I then re-enlisted in the Army and did not return for many years. By the time I returned, Miss Ettie Lee has passed away and the homes were turned over to clerks and administrators. I could already see how it was going downhill, not letting the children learn the most important lessons of life – working hard and teamwork.

I returned 20 years ago to find nothing but an institute for housing children, giving them no goals in life. Fruitful pastures and fields were now filled with drab, formless apartment buildings. And then, I learned there was going to be some kind of anniversary celebration for the Ettie Lee Homes Group.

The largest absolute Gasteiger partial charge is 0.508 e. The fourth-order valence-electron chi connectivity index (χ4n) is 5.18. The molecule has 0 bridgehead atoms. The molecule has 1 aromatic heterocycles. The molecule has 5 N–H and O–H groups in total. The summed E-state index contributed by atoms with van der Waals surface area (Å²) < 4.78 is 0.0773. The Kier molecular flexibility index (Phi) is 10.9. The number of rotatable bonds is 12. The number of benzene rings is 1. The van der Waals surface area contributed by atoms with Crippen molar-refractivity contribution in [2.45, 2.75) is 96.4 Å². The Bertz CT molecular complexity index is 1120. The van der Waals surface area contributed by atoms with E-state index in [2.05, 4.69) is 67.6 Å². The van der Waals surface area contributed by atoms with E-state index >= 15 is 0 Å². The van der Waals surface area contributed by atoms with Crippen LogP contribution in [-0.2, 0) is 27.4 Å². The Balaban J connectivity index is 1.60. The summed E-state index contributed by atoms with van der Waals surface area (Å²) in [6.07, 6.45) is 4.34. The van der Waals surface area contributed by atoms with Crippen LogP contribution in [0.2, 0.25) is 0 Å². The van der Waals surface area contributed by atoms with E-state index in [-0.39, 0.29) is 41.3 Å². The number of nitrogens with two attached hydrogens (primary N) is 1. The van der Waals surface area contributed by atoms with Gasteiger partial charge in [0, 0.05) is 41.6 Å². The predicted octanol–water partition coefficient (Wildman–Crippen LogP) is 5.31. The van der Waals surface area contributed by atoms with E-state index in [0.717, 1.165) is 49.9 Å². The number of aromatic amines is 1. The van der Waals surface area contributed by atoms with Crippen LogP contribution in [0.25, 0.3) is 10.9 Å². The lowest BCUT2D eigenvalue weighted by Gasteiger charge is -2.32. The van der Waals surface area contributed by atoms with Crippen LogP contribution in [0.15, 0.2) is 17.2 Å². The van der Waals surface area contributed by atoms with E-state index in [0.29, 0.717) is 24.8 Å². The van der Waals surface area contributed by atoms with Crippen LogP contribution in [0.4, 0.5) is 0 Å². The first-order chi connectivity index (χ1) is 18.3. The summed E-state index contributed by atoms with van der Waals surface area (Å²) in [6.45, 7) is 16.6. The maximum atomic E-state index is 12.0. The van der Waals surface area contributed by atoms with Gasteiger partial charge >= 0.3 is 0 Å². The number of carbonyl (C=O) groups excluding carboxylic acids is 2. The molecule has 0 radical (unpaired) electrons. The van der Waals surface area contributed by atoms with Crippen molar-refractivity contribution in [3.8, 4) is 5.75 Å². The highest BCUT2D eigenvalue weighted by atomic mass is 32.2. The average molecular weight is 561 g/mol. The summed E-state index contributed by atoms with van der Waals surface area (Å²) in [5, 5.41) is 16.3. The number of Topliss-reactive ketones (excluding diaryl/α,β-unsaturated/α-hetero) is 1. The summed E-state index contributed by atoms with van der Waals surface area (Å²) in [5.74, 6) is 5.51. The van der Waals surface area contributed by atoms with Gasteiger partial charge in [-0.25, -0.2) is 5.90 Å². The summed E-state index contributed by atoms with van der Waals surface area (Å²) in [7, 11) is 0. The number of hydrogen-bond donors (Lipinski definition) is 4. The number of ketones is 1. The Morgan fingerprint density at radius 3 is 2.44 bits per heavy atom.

I went.

I left disappointed and sad as I knew it would soon come to an end.


Government rules and regulations so they could get the funding they needed. Foster parents more concerned about themselves than the children.

And, most important of all – an official separation of church and state. The homes could no longer be associated with the LDS church and all the amazing guidance it provides for children.

Perhaps it's different in Utah. I would sincerely hope so. For without spiritual guidance, the children will never be able to attain a truly fruitful and rich life.

I see the group still exists and can be found @ and can be reached by email @

And, if you were by any chance a member of the Ettie Lee family it would be wonderful to hear from you.

God bless Auntie Lee's memory.